Wednesday, September 1, 2010

The Last Five Books I've Read

Guardian of Lies  Guardian of Lies-Steve Martini . Very good, Paul Madriani the Southern California defense attorney, defends Katia Solaz, a Costa Rican beauty facing a murder charge committed by Liquida, the Mexecutioner. Busy action involving escaped Guantánamo prisoners, a Colombian rebel base, a Mexican drug cartel and a plot to bring the war home to the Great Satan via a nuclear device. Fun use of tech devices by the FBI.

Rain Gods  A Novel (9781439128305)  James Lee Burke  Books.htm

Rain Gods-James Lee Burke .  Enjoyed this one. Similar setting as No Country For Old Men but Burkes' use of language and characters is so original and he had me writing musical scores as if it were a film. Jimmy Dean, Johnny Paycheck, Marty Robbins, Waylon and Willie tunes kept creeping into my mind. A young Iraqi war veteran and his girlfriend, who sings Carter Family Spirituals in honky tonks that made John Wesley Harden nervous,  find themselves on the run after a series of brutal murders in South West. Fortunately, Sheriff Hack Holland is on the case and back in a world he'd tried to leave behind so long ago.

Tempted By Trouble Tempted By Trouble-Eric Jerome Dickey. Hopefully you have read my review, but Eric has done it again with a story filled with themes from today, The price of love, the cost of morality. What would you pay for your self respect?  At once Noir Caper story with dashes of Road Story, Thriller, Love Story, Crime Novel and a Moral Tail, but as Eric recently told me, "I don't work about the box. All I care about is the writing." Tempted is bound to top all the best seller lists as Eric once again sets the bar awful high for anybody writing modern fiction.

Tokyo Year Zero

Tokyo Year Zero-David Peace. I hadn't heard of David Peace or this novel, but as I was exiting a grocery store my volunteer driver wanted to buy a lottery ticket and parked me near the entrance and wouldn't you know it, they had a bargain bin with books. Maybe there is a god. This is a darkly disturbing novel based on a real-life serial-killer case in post-WWII Japan. The despair of the "defeated" and the hate for the "victor" and the horror of how that war ended are the back drop . Inspector Minami of the Tokyo police walks a lot of tight ropes in this tale from the British author who lives in Japan and is a winner of the James Tait Black Memorial Prize for Fiction. Minami is married and a father of two, is smart, tenacious and experienced; he's also addicted to sedatives, keeps a mistress, is in the pocket of a local crime lord and not above sampling the wares of prostitutes he encounters while roaming the city at night.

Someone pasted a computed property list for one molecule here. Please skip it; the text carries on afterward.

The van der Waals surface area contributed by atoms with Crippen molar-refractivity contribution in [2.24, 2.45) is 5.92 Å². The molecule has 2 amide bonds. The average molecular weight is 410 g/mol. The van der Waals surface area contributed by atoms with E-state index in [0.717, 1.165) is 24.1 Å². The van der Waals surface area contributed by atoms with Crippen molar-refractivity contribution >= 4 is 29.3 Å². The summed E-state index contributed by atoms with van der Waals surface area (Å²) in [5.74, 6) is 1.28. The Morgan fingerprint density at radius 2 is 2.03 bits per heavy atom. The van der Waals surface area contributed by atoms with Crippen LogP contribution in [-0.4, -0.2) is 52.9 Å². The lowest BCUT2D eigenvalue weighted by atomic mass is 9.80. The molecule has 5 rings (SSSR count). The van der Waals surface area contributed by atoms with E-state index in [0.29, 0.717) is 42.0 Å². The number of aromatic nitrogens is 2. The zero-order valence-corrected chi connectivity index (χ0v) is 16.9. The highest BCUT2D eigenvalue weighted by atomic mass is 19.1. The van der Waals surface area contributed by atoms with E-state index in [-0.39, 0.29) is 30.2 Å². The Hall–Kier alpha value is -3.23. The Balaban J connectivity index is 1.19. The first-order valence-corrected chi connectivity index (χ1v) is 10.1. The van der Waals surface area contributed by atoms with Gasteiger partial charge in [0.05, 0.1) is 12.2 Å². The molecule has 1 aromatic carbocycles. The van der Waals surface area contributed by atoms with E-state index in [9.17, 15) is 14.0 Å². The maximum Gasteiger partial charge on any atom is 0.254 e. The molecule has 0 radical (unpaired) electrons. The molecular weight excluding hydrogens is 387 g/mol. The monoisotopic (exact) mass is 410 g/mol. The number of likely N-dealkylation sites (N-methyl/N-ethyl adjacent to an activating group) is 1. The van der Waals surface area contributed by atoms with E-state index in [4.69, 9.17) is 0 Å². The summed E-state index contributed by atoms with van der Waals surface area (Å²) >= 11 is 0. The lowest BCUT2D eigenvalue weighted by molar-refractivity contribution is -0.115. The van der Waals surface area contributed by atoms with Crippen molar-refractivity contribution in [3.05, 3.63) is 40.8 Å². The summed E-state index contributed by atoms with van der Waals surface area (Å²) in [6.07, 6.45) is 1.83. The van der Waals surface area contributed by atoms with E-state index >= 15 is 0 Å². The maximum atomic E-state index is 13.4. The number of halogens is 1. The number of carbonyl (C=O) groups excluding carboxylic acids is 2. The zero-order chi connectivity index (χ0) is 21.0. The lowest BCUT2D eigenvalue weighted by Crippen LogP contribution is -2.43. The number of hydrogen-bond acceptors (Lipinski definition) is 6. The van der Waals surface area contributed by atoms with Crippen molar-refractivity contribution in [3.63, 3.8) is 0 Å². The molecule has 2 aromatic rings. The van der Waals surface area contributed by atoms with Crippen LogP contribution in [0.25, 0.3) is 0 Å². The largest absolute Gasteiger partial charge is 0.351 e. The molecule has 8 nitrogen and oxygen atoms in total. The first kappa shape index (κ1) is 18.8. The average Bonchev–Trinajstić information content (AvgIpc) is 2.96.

Knots-Nuruddin Farah  It's easy to see why Nuruddin Farah's name keeps getting mentioned as a likely recipient of a Nobel for Literature. This is a strange and compelling read that will haunt you. Somalia, is shown in all its war-ravaged sadness. Cambara is a young Somalian-born woman who has spent most of her life in Toronto. Through the carelessness of her husband and his mistress, Cambara's son has drowned and she returns to her home to properly grieve. Once there, she attempts to wrest her family property from the warlords who seized it. Despite squalor, poverty, sexual depravity, petty meanness, and the constant threat of violence, Cambara and a small cadre of good people struggle against daunting odds and the story reminds us that home, even in a forgotten and forlorn place in the world, is still home. The story showcases the solidarity and civilizing influence women have, even in the direst circumstances imaginable. This is not a beach read. If you have any desire to explore the world and learn about hero's that don't drive fast cars and wear Jimmy Choos , it is a story not to be missed.